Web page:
Kenji Dohihara was born on 8 August 1883 in Okayama.
In 1904, he completed his studies at the Academy of the Japanese Imperial Army, before joining the School of Army Personnel from which he graduated in 1912.
Kenji Dohihara was then sent to Beijing as military attaché. His fluency of Mandarin and several Chinese dialects distinguished him for intelligence missions.
Between 1921 and 1922, he participated in the Japanese intervention in Siberia. Thereafter he continued to move up the ranks in the military. In 1928, he was appointed military adviser to the Chinese government. He was promoted to Colonel in 1930 and was then assigned the command of the 30th regiment of the Imperial Japanese Army. The following year, he was promoted to State-Major and oversaw operations of military espionage. After 18 years in China, he was considered within the army as a specialist on the country.
In 1932, Kenji Dohihara was transferred to Shenyang, China to lead an espionage agency. There he participated with Sheishiro Itagaki (see "related cases"), in planning the Mukden incident. He was then instructed to bring the former emperor of the Qing Dynasty, Pu Yi, to Manchuria to serve as a facade for the Japanese authorities. He was also at the origin of the Harbin incident in 1932. The whole plan was part of the Japanese invasion of Manchuria and led to the creation of the puppet state of Manchukuo, under Japanese control. The same year, Kenji Dohihara was promoted to Major-General.
During the war between Japan and the USSR, between 1938 and 1939, Lieutenant-General Dohihara was responsible for overseeing the fighting taking place in the vicinity of Lake Khassan.
In 1940, he became a member of the Supreme Council of the War, and was appointed Head of the Aeronautics Department of the army within the Ministry of War, and then Inspector General of Military Aviation, a position he held until in 1943. From 1940 to 1941, he was also Commander of the Imperial Military Academy.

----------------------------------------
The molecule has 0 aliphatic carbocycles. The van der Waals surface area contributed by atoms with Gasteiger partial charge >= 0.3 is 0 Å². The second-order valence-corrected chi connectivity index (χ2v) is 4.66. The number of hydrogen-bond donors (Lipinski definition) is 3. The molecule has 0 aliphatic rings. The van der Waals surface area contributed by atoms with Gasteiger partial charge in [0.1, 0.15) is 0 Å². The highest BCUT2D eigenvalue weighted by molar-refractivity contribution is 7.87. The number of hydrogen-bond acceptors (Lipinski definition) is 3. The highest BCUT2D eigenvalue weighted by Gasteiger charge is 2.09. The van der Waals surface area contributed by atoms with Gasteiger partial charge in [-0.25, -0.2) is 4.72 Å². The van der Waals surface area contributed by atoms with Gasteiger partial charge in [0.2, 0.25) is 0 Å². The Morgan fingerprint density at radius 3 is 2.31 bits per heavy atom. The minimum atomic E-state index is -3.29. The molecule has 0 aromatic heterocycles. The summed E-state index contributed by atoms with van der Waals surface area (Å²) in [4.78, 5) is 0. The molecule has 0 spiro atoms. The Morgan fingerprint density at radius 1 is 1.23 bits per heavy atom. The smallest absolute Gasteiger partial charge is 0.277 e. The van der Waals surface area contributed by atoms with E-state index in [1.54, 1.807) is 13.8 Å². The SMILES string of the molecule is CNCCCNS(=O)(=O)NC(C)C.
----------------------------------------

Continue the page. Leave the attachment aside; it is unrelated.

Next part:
On 4 November 1941, Kenji Dohihara voted in favour of the attack on Pearl Harbour.
In 1943, Dohihara was appointed Commander-in-chief of the Eastern District of the army.
In 1944, he was appointed Governor of the State of Johor, (now southern Malaysia), and Commander-in-Chief of the Japanese army in Singapore, a position he held until 1945. He then returned to Japan, where he was promoted to Inspector General of military training. During this period, he commanded the Army of the 7th Region, which included parts of Malaysia and the islands of Sumatra, Java and Borneo in Indonesia. In this capacity, he was responsible for supplying food and medicines not only to the Japanese troops, but also to prisoners of war.
At the time of the surrender of Japan, Kenji Dohihara was Commander-in-Chief of the 1st General Army. He was arrested by the Allies and imprisoned in Sugamo.
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